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    • Cons_Frapped? And his various sock puppets? I don’t figure in the trolls, as they mostly post the same thing, over and over again, but don’t stalk and harass the way certain people do, actively trying to chase people away or stop conversations.

      Until the post is Front Paged. Apparently WaPo has a lot of incoherent drunks waiting to share all their numerous opinions on a post, once it hits the front page.

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  5. Speaking of PL conversations, anyone have any idea that the percentage of police shootings are for black vs. white suspects, and what the percentage of “wrongful death” type convictions or decisions are made in such cases, white vs. black? Trying to figure that out, as the issue is almost always presented at PL as “if the suspect who was shot was black, he was obviously innocent and, anyway, the police don’t shoot white people, and the cops will get away with it because cops get to shoot innocent black people because their black because of AMERICAN INJUSTICE! And slavery.”

    Found this:

    http://www.copinthehood.com/2008/02/police-involved-shootings-and-race.html

    Which gives a least a few examples of the police shooting white dudes.

    Apparently, the FBI will start keeping real-time statistics in 2017 . . .

    http://www.washingtonpost.com/sf/investigative/2015/12/26/a-year-of-reckoning-police-fatally-shoot-nearly-1000/

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    • Love all the commenters calling the guy who wrote the article a bigot and a racist. Humans mystify me. Dude wants less people getting shot. Racism!

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      • Balko is the one guy in this country who has been advocating for reforms and knows more about this issue than anyone.

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        • But he’s not parroting the “It’s all about racism” mantra, so he’s guilty of heresy.

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  6. Mark:

    I’ve gone back and re-read your posts regarding our previous conversation, and I am still trying to get my head around your position. You said:

    As I said, in this case, I would have ruled with the Appellants, for exactly the reason it appears that the trial court did. But had the facts been that the customer was forced to drive 60 mi each way to get medicine I would have ruled consistently and said the religious exception cannot weigh Appellant’s “conscience” so heavily as to dictate someone else’s behavior.

    Let’s put aside for the moment the idea that a failure to stock a certain drug could be deemed to be “dictating someone else’s behavior”, and focus on your agreement with the trial court. The trial court ruled that the requirement to stock and sell the drug rather than provide referrals represented an unconstitutional restriction on the pharmacist’s 1st amendment rights. So if you agree with the trial court’s ruling, you must then agree that the law is an unconstitutional restriction on free exercise.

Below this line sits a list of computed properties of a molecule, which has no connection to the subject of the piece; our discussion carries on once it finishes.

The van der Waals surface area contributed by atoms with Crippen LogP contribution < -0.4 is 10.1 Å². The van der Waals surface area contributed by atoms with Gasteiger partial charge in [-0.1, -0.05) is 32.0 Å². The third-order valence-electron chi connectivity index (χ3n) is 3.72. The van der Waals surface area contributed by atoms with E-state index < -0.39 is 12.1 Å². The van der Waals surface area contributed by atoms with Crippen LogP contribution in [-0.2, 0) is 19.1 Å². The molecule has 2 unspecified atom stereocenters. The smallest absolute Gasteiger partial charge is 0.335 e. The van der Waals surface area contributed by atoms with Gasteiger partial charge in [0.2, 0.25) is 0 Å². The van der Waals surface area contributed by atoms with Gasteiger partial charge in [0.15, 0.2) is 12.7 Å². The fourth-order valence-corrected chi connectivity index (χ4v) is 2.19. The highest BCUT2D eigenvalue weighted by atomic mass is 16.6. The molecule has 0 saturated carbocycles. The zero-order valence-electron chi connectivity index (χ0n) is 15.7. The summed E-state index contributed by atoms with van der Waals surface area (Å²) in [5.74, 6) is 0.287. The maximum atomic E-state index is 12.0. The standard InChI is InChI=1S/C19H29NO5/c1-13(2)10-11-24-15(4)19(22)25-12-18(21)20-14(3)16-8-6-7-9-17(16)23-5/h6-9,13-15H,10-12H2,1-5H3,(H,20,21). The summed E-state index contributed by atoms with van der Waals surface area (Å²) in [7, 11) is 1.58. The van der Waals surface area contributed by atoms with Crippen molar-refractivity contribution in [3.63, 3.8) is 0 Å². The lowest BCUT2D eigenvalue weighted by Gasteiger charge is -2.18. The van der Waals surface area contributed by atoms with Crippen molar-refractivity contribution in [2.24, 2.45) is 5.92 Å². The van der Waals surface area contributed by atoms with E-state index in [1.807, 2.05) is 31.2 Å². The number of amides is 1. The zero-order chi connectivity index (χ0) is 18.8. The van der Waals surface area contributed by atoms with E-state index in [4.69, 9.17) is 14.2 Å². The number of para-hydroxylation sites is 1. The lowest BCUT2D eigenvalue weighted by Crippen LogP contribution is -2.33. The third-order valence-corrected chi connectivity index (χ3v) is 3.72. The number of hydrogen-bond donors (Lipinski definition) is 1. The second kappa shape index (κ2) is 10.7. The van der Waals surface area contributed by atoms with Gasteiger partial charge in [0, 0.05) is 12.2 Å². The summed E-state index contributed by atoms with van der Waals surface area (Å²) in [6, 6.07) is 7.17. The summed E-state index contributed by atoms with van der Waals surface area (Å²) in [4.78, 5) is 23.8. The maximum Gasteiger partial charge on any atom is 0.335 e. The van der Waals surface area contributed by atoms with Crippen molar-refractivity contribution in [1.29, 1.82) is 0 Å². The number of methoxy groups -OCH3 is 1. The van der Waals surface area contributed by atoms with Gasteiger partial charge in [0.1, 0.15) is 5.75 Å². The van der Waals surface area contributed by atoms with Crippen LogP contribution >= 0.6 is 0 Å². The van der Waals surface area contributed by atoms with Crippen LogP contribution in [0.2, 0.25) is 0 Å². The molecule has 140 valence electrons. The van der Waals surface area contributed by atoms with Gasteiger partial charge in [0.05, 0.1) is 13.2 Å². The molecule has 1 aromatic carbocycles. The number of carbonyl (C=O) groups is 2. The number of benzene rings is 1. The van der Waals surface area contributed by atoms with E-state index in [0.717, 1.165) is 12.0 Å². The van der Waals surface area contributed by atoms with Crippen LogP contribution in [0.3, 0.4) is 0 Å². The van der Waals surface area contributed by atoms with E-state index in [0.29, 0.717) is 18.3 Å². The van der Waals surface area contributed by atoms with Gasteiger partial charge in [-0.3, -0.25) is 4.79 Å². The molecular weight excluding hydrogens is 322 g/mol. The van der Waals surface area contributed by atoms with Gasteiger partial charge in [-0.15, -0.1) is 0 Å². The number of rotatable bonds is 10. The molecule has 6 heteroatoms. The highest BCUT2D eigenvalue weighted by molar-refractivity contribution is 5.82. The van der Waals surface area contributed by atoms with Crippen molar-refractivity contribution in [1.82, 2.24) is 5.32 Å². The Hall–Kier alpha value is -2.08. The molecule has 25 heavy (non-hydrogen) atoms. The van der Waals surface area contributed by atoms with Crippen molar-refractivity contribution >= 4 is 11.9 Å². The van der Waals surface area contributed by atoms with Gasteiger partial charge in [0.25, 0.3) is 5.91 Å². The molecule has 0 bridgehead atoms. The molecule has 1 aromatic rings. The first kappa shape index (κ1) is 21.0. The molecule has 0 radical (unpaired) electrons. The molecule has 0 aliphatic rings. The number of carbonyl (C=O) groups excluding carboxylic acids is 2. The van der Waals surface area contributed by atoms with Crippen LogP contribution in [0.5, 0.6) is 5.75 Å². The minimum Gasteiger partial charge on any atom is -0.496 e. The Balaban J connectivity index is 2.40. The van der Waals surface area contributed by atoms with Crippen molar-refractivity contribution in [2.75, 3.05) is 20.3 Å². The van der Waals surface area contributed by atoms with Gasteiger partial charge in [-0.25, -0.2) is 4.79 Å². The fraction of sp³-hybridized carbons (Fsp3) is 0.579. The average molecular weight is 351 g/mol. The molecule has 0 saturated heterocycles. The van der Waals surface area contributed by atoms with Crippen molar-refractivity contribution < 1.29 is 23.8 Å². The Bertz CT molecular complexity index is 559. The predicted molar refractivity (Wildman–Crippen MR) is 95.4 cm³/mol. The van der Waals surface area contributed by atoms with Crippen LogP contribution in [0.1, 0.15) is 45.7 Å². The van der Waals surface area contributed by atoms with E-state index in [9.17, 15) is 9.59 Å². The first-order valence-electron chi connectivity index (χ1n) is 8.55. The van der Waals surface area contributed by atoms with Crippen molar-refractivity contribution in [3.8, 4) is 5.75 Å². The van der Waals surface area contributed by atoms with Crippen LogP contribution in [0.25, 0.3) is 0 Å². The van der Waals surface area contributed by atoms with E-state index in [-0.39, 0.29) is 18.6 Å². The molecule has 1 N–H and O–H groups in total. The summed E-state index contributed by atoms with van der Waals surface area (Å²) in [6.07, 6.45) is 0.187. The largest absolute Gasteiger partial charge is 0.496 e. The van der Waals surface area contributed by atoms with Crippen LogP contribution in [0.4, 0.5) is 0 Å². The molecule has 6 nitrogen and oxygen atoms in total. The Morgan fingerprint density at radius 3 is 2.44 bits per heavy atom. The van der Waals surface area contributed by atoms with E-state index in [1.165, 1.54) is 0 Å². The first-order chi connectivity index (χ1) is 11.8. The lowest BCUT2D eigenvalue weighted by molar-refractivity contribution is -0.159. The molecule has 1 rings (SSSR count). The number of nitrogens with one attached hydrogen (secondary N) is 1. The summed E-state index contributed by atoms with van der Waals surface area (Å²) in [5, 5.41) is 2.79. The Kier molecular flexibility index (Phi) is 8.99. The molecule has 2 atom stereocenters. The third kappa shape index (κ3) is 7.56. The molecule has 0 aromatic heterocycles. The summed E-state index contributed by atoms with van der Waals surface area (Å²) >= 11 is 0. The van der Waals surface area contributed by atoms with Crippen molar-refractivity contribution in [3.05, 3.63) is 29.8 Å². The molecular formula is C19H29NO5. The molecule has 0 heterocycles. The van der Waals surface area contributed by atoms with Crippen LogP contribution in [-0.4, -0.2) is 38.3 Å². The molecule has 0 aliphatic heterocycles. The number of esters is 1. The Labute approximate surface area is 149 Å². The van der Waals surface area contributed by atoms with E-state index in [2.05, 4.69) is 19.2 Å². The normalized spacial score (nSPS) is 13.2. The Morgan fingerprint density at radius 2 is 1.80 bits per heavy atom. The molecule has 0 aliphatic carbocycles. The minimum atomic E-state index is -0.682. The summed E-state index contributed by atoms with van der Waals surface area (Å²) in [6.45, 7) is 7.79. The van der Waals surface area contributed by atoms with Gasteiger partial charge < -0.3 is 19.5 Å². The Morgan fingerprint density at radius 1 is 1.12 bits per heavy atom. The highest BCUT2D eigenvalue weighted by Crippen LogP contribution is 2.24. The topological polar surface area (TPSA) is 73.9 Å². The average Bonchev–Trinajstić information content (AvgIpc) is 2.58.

Do you agree that it is an unconstitutional restriction on 1st amendment rights?

    I am going to assume, based on the logic above, that your answer is yes, which brings me to the second part, in which you seem to say that if the facts were different, specifically if the failure to stock the drug created a certain degree of inconvenience to potential buyers, then the restriction become constitutional.

    Now, from the point of view of the pharmacist, the nature of the restriction doesn’t change regardless of the inconvenience to potential customers. It is just as much of an imposition on his religious freedom if the next closest pharmacy is 60 miles away as it is if the next closest pharmacy is across the street. Therefore it is not the effect of the law on the target of the restriction, the pharmacist, that transforms it from an unconstitutional to a constitutional restriction. It must, instead, be the effect on the target’s customers that transforms the restrictions from an unconstitutional restriction into a constitutional one.

    So this is what baffles me.

    How is it possible for the relative convenience of obtaining certain drugs to potential customers to transform an unconstitutional restriction of 1st amendment rights into a constitutional restriction of 1st amendment rights? There is only one way I can think of that could do so, and that is if potential customers are deemed to have a right to a certain level of convenience.

    In the absence of such a right, there is nothing to weigh against the pharmacist’s already acknowledged first amendment rights, and those rights must then surely be prevail. But if such a right does exist, then we have a clash between the right to free religious practice and the right to a certain level of convenience in obtaining certain drugs, and it therefore is possible that the latter right could weigh more heavily than, and hence prevail over, the former.

    However, plainly there is no constitutional right to a certain level of convenience in obtaining drugs. (Indeed, there is no constitutional right to get drugs at all…the government routinely puts various restrictions, up to and including outright bans, on all kinds of drugs.). So if a right to a certain level of convenience in obtaining certain drugs exists at all, it can only be a statutory right. Which means that, in order to conclude as you do, you have to believe that a mere statutory right can trump a constitutional right.